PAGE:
VENICE BEACH — Dozens of people took advantage of the loosening of restrictions on Venice Beach on Monday and Tuesday.

Sarasota County Board of Commissioner unanimously agreed last week to allow limited access to the county’s public beaches beginning at 6 a.m. Monday.

“I don’t expect to see a drum circle,” Commissioner Christian Ziegler said last week.

At Venice Beach, it didn’t take long for the word to get out. A steady flow of beachgoers came to the beach all day long, albeit respecting social distancing rules.

The beaches had been closed since March 21 as a way to attempt to fight back against COVID-19. That last night, hundreds watched the sunset from Venice-area beaches and the Venice Jetty.

For now, the Venice Jetty remains closed.

On Tuesday, Zhanna Zakhron drove up to Venice from Naples with her four children ages 9 months to 6 years to enjoy the beach.

“It’s so tiring to be stuck in the house all that time with the kids. It’s great the beach is open,” she said.

Gerry Hoffman and his wife said they look forward to the reopening of all the beaches — and without any restrictions.

“People are separating on the beach,” Gerry Hoffman said referring to the need for social separation on the sands. “There’s a lot of open space. They don’t go there to sit next to each other.”

Darrell Richardson sat sunning Tuesday near by the Graser Park parking lot fountain in Venice, his favorite spot featuring a dolphin sculpture water fountain.

“I come here all the time,” he said. “I wish they’get get on with reopening other places, like the gymnasiums and barber shops. I need a hair cut. Yesterday (the first day the beach reopened) you should have seen it. There were 10-times as many people.”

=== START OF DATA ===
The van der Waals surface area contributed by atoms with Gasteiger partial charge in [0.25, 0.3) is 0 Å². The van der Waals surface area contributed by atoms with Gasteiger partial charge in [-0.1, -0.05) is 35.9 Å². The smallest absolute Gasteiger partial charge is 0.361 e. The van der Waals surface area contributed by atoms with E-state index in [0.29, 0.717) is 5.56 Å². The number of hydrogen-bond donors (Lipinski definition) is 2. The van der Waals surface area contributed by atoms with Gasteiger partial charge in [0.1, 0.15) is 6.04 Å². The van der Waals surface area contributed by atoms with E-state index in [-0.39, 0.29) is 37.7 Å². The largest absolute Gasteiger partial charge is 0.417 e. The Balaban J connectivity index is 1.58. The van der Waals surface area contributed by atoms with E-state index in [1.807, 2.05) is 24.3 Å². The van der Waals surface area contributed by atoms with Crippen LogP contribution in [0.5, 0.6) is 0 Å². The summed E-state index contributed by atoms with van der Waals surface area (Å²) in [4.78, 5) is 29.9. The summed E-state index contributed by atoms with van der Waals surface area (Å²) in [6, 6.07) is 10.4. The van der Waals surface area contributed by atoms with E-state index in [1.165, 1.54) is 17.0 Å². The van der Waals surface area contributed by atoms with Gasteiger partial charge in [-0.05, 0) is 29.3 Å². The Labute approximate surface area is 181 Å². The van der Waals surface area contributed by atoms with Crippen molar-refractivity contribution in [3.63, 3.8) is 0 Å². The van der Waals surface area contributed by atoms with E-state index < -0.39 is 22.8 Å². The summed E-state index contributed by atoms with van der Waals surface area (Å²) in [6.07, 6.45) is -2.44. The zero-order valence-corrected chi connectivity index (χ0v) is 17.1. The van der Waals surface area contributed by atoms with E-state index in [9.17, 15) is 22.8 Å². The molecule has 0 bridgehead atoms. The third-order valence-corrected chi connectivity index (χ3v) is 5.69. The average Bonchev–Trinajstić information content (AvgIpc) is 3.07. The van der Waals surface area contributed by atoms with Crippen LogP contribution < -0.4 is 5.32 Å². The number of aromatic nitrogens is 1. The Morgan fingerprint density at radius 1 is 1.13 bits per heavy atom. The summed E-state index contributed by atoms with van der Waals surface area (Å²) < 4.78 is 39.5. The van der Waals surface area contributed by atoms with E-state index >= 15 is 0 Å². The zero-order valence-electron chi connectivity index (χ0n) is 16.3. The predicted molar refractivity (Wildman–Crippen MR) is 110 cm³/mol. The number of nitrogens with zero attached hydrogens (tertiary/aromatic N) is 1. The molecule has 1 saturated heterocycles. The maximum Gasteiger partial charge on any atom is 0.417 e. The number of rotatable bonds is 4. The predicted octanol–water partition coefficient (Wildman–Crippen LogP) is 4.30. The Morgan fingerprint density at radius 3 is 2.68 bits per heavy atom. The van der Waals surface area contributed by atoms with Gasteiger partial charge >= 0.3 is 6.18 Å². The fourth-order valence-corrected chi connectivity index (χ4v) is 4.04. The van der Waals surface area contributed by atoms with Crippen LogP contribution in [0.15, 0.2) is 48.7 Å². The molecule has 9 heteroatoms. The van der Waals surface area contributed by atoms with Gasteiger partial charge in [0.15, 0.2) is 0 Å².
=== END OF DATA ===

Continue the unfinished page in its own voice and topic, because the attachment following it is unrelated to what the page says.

While the decision to reopen Venice Beach was applauded by beachgoers, some parks remain closed, including the South Jetty (Humphris Park), the Venice Fishing Pier, the Brohard Beach Paw Park and the city’s playgrounds and tennis courts.

Service Club Park and Maxine Barritt Park was open to pedestrians and bikes, but parking is closed there and at the other city beaches.

The list of Sarasota County beaches reopening includes Blind Pass Beach and Manasota Beach on Manasota Key; Caspersen Beach; the North Jetty and Nokomis Beach on Casey Key; and Siesta Key Beach in Sarasota.

Sarasota County posted signs on State Road 776 and on the key, reminding motorists that its public beach parking lots remained closed for Manasota and Blind Pass.

Sarasota County also specified that beachgoers were restricted from sitting on blankets or chairs, and were not allowed to have coolers.

They were allowed to walk, fish, surf or jog, but not linger.

Keeping parking lots closed may have been for the best at Blind Pass Beach, which remained empty most of the day, except for a few people walking along the surf.

At Manasota Beach, a sheriff’s deputy in an unmarked vehicle and with a megaphone chased away motorists who attempted to park illegally along the rights of way or at the entrances to the blockaded parking lots.

But where there is a will, there was a way.

People bicycled to the public beach or parked their vehicles on the mainland side of the Manasota Beach Road and walked or rode across the bridge to the beach. About 20 vehicles were parked alongside the road.

The Stump Pass State Park Beach, at the southern tip of Manasota Key and part of the Florida State Park system, remained closed Monday “until further notice,” a sign on the gate read.

Lido Beach in the city of Sarasota will remain closed.

Charlotte County Commissioners decided to open Englewood Beach and Port Charlotte Beach without limitations. Parking lots will be open, but parking meters will not be functioning.

Florida’s state parks, including beaches such as Stump Pass Beach State Park on Manasota Key and Gasparilla Island State Park at Boca Grande, have not been reopened.

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